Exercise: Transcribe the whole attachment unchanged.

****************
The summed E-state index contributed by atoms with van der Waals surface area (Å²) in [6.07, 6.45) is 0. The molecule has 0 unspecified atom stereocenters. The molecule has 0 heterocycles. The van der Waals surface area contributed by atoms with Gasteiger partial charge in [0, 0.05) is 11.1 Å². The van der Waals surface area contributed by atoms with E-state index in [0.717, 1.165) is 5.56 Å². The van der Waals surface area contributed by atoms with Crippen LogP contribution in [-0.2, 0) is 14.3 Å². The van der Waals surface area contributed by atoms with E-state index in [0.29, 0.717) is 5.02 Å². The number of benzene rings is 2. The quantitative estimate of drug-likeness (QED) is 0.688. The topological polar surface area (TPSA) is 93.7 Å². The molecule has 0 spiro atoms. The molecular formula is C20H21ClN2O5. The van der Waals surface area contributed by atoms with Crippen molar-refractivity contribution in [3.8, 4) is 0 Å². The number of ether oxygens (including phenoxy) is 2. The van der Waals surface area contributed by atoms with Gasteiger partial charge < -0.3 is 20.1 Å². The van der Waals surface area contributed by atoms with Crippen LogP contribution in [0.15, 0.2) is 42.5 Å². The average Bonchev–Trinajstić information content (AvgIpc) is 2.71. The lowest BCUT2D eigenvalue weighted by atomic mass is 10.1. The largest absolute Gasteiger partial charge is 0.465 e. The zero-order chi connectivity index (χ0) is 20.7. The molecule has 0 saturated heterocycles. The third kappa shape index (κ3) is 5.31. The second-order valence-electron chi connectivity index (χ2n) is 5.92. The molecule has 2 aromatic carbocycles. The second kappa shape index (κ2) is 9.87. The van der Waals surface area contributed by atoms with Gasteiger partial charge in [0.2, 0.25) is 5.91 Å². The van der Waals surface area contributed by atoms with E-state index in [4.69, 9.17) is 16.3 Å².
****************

The summed E-state index contributed by atoms with van der Waals surface area (Å²) in [6.07, 6.45) is 0. The molecule has 0 unspecified atom stereocenters. The molecule has 0 heterocycles. The van der Waals surface area contributed by atoms with Gasteiger partial charge in [0, 0.05) is 11.1 Å². The van der Waals surface area contributed by atoms with E-state index in [0.717, 1.165) is 5.56 Å². The van der Waals surface area contributed by atoms with Crippen LogP contribution in [-0.2, 0) is 14.3 Å². The van der Waals surface area contributed by atoms with E-state index in [0.29, 0.717) is 5.02 Å². The number of benzene rings is 2. The quantitative estimate of drug-likeness (QED) is 0.688. The topological polar surface area (TPSA) is 93.7 Å². The molecule has 0 spiro atoms. The molecular formula is C20H21ClN2O5. The van der Waals surface area contributed by atoms with Crippen molar-refractivity contribution in [3.8, 4) is 0 Å². The number of ether oxygens (including phenoxy) is 2. The van der Waals surface area contributed by atoms with Gasteiger partial charge < -0.3 is 20.1 Å². The van der Waals surface area contributed by atoms with Crippen LogP contribution in [0.15, 0.2) is 42.5 Å². The average Bonchev–Trinajstić information content (AvgIpc) is 2.71. The lowest BCUT2D eigenvalue weighted by atomic mass is 10.1. The largest absolute Gasteiger partial charge is 0.465 e. The zero-order chi connectivity index (χ0) is 20.7. The molecule has 0 saturated heterocycles. The third kappa shape index (κ3) is 5.31. The second-order valence-electron chi connectivity index (χ2n) is 5.92. The molecule has 2 aromatic carbocycles. The second kappa shape index (κ2) is 9.87. The van der Waals surface area contributed by atoms with Gasteiger partial charge in [0.2, 0.25) is 5.91 Å². The van der Waals surface area contributed by atoms with E-state index in [4.69, 9.17) is 16.3 Å².